stigma come from everywhere. they can come from the outside. in this case, they the oppressive nature the society puts on people with mental disorders. they can come from the inside. In that case, the personalization of the outside forces effect who we are internally and how we think about ourselves. the third side talks about what can be done to counter stigma. Continue reading
the second time in a week, a headline grabs my attention. this time mental disorders are equated to an “illness”.
tell me, are people with cancer considered ill? a heart condition? a thyroid condition? none of these conditions evoke a description of illness. why are mental disorder so often singled out as being and illness? this continues my work of education, to break down the misconception surrounding mental disorders. it is those misconceptions that cause stigmas. it is those stigmas that cause a reaction similar to a newfound compatriot. he didn’t tell his boss that his wife went into the hospital because of a mental disorder. he made up some other condition, instead.
this article appeared in the seattle times. the author continually uses the shortcut of mental illness to describe people with mental disorders.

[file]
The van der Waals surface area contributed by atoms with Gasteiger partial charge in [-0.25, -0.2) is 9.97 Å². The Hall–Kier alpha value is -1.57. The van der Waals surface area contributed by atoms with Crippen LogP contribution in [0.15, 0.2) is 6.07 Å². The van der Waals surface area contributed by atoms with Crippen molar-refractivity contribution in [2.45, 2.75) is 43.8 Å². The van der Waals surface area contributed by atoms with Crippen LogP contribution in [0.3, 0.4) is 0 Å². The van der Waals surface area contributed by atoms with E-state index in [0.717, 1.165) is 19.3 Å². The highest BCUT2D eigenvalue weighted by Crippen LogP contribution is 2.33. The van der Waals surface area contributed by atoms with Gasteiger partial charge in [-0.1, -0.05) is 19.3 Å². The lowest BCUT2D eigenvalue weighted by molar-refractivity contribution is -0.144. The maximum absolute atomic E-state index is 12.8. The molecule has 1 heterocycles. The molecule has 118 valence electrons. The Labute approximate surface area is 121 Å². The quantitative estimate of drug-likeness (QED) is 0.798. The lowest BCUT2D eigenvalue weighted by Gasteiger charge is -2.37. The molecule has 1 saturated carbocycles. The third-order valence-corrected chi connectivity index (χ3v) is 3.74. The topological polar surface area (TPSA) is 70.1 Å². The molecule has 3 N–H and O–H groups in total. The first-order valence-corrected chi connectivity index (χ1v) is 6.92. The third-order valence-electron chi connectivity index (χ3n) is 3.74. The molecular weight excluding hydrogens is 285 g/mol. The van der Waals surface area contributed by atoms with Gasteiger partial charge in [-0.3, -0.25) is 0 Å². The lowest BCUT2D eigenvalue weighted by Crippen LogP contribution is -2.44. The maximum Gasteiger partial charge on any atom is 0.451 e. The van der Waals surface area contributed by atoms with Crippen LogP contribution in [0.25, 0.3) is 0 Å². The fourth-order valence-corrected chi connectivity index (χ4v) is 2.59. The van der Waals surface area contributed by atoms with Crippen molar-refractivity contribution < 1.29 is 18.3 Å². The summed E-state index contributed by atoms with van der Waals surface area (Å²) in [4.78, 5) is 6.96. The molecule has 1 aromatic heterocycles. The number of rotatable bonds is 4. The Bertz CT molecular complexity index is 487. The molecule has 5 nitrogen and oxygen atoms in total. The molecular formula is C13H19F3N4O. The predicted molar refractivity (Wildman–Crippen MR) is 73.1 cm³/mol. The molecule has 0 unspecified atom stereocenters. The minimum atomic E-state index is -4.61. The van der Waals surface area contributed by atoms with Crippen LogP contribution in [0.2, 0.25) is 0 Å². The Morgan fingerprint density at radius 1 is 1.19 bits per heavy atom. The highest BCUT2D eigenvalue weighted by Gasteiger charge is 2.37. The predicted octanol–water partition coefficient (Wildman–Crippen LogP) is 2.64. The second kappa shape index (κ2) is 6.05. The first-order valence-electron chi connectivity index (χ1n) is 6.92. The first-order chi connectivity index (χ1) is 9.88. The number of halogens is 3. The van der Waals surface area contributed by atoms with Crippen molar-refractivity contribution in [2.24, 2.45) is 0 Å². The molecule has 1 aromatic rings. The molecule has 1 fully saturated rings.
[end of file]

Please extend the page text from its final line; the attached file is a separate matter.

the article discusses a new program put together by the king county sheriff’s office. this program got put in place after a rash of shootings and deaths by local police departments when dealing with people with severe mental disorders. the program keeps a of list people with mental disorders so police can be more knowledgable when coming to a situation. don’t thing big brother, here. this list is a voluntary list and used so the police can be more aware and make connections with treatment providers.
so, i’ll continue on my journey of education. i plan to contact the author and the sheriffs department, especially the officer in charge of the program to let them know of the stigma they are potentially perpetrating.
Let’s face it, i am no more ill than someone with cancer, a thyroid condition or a heart condition. this madness has to stop! an i’ll try one person at a time.